Courtesy of Karl Denninger at The Market Ticker
NEW YORK (TheStreet) — When Cisco last took the stage in November, CEO John Chambers predicted an uplift in business. He didn’t mention at the time that the company would offer to lend a hand in the form of zero-percent financing.
Taking a page from the automakers’ playbook circa 2002, Cisco introduced three-year, interest-free financing for its small and mid-sized business customers last week. The cheap loans are sure to help juice sales to cash-strapped customers far and wide.
Uh, no. That’s not the playbook of automakers circa 2002.
It is the playbook of Lucent circa 1997.
Need I remind anyone how that story ended?
Lucent "sold" a metric boatload of hardware on capital financing at essentially zero interest terms to Winstar Communications – the firm that bought my Internet company – along with many others.
Winstar (and others) ultimately defaulted, unable to make their business goals turn into actual long-term cash flow.
Lawsuits flew and ultimately Winstar folded, all but destroying Lucent in the process, as they were stuck with an unbelievable amount of financed hardware that was not only generating no cash flow but which had depreciated (as all computer and network equipment does) to an insane degree the moment it was put into service.
Lucent – one of the most-storied technological companies ever to exist in the United States, the spun-off parent of Bell Labs that had years ago invented the transistor and slung us into the digital age and which held a solid majority of all telephone switch business in the United States, was later essentially forced to merge with Alcatel to avoid bankruptcy.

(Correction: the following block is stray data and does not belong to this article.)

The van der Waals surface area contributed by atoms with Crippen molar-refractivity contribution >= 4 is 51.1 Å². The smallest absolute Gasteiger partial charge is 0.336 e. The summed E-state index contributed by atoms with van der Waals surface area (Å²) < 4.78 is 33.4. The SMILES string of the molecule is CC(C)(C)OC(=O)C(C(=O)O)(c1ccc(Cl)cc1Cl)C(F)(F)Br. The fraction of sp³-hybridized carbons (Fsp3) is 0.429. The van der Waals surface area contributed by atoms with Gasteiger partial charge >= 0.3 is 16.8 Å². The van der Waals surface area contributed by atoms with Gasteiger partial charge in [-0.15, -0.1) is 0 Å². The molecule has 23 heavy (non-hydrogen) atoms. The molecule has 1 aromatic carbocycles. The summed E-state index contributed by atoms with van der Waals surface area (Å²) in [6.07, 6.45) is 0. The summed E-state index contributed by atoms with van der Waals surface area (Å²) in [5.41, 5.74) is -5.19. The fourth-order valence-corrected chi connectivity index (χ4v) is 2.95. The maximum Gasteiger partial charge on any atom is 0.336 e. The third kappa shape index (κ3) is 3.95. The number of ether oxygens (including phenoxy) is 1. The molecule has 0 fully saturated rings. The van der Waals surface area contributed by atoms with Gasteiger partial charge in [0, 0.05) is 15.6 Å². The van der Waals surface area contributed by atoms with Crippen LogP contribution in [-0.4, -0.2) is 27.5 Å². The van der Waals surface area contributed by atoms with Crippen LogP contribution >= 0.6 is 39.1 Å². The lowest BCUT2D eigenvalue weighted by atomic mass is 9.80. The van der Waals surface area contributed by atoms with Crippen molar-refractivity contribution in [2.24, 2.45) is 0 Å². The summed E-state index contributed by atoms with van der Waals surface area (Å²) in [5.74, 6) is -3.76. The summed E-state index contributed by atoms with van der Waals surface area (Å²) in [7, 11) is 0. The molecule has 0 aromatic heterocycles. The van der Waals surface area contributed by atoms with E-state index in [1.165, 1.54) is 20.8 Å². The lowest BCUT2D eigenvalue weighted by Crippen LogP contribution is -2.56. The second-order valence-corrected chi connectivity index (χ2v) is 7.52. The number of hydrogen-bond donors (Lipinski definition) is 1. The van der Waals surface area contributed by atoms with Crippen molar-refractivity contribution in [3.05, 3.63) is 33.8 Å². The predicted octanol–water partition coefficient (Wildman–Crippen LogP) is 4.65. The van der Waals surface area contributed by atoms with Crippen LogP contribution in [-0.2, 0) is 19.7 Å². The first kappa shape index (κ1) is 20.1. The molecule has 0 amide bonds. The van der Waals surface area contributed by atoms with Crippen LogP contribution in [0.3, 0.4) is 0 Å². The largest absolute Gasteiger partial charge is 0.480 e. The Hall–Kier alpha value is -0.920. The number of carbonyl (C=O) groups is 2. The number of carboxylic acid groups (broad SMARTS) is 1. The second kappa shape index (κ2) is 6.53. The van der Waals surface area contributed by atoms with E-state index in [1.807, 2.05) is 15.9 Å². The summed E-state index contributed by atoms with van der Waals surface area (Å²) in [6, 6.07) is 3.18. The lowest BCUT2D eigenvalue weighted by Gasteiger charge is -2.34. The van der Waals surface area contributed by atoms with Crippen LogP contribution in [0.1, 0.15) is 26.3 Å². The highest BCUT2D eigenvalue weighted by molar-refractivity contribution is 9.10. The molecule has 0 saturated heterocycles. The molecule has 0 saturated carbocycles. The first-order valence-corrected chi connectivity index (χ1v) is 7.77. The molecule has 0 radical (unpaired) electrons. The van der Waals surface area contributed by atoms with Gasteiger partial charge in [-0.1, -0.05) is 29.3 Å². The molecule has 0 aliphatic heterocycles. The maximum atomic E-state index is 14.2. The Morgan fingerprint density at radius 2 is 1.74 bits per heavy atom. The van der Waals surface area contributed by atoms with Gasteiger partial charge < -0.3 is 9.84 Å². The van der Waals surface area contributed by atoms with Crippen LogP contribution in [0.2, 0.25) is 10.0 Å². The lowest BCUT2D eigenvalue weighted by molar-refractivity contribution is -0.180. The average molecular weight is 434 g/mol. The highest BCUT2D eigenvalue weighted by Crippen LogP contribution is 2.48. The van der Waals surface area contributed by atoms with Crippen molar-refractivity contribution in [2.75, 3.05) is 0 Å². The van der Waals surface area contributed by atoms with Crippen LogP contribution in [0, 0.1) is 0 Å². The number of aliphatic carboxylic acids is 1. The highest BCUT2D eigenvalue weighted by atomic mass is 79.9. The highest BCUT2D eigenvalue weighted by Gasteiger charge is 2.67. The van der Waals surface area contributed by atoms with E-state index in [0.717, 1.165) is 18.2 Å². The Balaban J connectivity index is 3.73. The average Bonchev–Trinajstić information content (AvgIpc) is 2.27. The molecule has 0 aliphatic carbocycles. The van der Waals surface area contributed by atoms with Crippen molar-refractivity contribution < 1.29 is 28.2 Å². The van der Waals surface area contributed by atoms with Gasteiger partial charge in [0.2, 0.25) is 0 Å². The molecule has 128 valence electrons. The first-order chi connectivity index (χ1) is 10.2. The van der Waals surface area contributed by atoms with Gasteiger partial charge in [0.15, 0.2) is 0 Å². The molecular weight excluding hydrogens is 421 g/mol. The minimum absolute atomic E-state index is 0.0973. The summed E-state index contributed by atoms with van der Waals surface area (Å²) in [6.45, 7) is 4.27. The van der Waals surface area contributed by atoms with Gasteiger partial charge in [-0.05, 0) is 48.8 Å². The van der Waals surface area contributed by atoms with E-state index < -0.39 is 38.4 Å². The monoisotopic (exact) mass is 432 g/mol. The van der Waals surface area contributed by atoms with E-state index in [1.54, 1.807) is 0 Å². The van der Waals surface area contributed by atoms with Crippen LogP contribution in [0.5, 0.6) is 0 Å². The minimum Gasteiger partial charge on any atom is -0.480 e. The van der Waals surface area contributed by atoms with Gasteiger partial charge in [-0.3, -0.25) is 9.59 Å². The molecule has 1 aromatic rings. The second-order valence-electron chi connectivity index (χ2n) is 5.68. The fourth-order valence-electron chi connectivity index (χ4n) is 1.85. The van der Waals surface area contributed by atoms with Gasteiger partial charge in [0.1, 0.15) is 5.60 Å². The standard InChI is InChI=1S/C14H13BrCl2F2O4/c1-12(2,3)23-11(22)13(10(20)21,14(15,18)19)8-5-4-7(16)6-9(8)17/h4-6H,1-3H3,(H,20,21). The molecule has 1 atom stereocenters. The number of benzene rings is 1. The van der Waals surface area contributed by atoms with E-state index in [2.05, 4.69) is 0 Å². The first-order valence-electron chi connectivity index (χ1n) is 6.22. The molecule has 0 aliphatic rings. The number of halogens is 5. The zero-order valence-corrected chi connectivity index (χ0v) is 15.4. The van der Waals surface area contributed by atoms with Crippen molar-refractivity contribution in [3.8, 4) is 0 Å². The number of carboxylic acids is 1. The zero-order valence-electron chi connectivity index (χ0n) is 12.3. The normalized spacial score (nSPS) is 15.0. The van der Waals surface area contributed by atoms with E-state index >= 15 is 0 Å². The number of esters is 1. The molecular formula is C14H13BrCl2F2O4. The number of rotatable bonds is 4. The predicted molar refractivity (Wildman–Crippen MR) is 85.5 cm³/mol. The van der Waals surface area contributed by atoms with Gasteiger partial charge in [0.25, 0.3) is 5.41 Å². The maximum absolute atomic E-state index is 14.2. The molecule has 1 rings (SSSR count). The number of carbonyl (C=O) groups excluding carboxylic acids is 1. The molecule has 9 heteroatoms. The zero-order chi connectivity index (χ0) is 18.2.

This is Ponzi-style financing and John Chambers knows better, having survived the 2000 tech crash in no small part because he didn’t do the same thing that Lucent did and thus didn’t get hammered by the defaults when the bust came.
The market has paid exactly zero attention to this "contribution" to CISCO’s sales, and it won’t in the immediate future either. You can count on it. I’m willing to bet there will not be one mainstream analyst who will point this out tomorrow morning in a research report and slap a big fat SELL on CISCO as a consequence. I sure didn’t hear anyone on the Fast Money CNBS show bring it up.
The market loves a good bit of Ponzi Finance and typically rewards those firms that engage in it for quite some time – sometimes for as long as a year or two.
But each and every loan made below market price for the credit extended is impaired at origination. It cannot be otherwise as there is no such thing as a real zero or negative cost of capital, even if only on time value. "Spurring demand" by holding the risk on a product you sell looks good when you consider that after a year or two you could "eat it" and lose "just your gross margin", until you consider that you spent that margin on salaries and operational needs for the business in the interim.
That we are seeing this sort of crap again in the technology space just ten short years after it blew up last time, taking down one of the titans in the telecommunications space, is proof positive that there is no real economic recovery, there is no solid fundamental demand, and that it is financial trickery and games that are leading to these "excellent results."
I can’t tell you when the collapse engendered from this round of BS will come, but I can tell you with all but absolute certainty that it will, just as I said it would last time when I saw this same game being played in this very same industry.
"This time it’s different" – right John?
I look forward to FedExing a copy of this article to you in a year or two, with a big fat "I told you so" scrawed across the front of it in black sharpie marker.